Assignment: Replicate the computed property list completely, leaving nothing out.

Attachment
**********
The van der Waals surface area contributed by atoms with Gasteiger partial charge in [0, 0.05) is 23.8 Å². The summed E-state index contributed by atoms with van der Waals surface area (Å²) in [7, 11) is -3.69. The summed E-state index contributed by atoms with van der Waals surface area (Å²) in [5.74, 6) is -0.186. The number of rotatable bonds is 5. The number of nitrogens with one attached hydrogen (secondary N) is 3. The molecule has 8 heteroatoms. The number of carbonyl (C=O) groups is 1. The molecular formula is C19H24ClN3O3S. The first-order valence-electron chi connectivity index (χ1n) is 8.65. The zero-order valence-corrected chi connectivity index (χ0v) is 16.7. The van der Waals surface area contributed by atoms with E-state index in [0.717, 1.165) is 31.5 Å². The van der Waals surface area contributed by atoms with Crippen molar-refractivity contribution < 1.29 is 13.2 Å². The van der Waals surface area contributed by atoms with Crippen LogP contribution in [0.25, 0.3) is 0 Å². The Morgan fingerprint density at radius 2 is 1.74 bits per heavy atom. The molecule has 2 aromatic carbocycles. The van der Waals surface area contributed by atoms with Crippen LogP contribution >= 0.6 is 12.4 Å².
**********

The van der Waals surface area contributed by atoms with Gasteiger partial charge in [0, 0.05) is 23.8 Å². The summed E-state index contributed by atoms with van der Waals surface area (Å²) in [7, 11) is -3.69. The summed E-state index contributed by atoms with van der Waals surface area (Å²) in [5.74, 6) is -0.186. The number of rotatable bonds is 5. The number of nitrogens with one attached hydrogen (secondary N) is 3. The molecule has 8 heteroatoms. The number of carbonyl (C=O) groups is 1. The molecular formula is C19H24ClN3O3S. The first-order valence-electron chi connectivity index (χ1n) is 8.65. The zero-order valence-corrected chi connectivity index (χ0v) is 16.7. The van der Waals surface area contributed by atoms with E-state index in [0.717, 1.165) is 31.5 Å². The van der Waals surface area contributed by atoms with Crippen molar-refractivity contribution < 1.29 is 13.2 Å². The van der Waals surface area contributed by atoms with Crippen LogP contribution in [0.25, 0.3) is 0 Å². The Morgan fingerprint density at radius 2 is 1.74 bits per heavy atom. The molecule has 2 aromatic carbocycles. The van der Waals surface area contributed by atoms with Crippen LogP contribution >= 0.6 is 12.4 Å².